This was, very consciously, another reason Thomas joined the Army. He was a
brilliant young man, but not a reliable student. He felt the Army would help him acquire the confidence and self-discipline he needed to overcome his mental blocks and use his talents more productively. By all accounts he did acquire that discipline. His superiors spoke later of his becoming a model soldier, and the medals awarded him posthumously included the Good Conduct medal in addition to the Purple Heart and Bronze Star.

Because Thomas never attracted attention to himself or spoke of his own accomplishments, we heard only later from others about some of the ways he put his intellectual gifts to work while in the Army. When the soldiers on his Army base in Washington state were invited to consider tutoring students at the elementary school on the base, Thomas volunteered to teach writing – and he read the students some of his own humorous poetry to inspire them. He volunteered to take the crash course in Arabic offered only to selected soldiers going to Iraq. He was assigned to be the driver of one of the Stryker armored vehicles, partly because he could easily master the technical manuals and maintenance reports involved. And while in Iraq, his friends told us later, he began mentally to write a play, a fictionalized version of their experience at war. He wrote back to friends in the States that if someone were going to write about the war – even to criticize it – he should be willing first to experience what it is like.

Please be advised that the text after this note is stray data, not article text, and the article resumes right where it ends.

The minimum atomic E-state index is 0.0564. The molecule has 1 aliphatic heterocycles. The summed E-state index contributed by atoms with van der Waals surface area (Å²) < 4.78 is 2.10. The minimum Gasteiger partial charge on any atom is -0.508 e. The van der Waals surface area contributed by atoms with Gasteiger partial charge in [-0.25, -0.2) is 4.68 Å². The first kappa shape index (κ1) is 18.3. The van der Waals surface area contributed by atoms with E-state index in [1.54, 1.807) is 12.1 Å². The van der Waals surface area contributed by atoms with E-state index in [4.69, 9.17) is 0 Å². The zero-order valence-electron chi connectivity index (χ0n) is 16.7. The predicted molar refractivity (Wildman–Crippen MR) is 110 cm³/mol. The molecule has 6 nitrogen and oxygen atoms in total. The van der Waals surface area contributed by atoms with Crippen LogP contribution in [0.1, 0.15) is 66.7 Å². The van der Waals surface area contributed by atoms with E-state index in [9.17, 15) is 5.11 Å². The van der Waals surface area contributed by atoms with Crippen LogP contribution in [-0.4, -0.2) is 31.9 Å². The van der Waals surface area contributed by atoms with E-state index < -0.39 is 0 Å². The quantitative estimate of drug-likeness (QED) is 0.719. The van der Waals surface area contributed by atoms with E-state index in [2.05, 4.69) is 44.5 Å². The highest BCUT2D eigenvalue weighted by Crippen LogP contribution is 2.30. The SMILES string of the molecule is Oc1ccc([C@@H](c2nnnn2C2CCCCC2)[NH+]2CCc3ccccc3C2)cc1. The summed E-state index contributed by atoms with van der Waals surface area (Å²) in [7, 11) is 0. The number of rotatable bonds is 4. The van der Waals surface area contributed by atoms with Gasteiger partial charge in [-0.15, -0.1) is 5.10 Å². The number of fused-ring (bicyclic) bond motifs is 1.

Back home, we sometimes would see pictures of American soldiers in Iraq or Afghanistan helping to build schools or libraries for the local children. And we knew that this is the kind of work Thomas would much rather be doing there.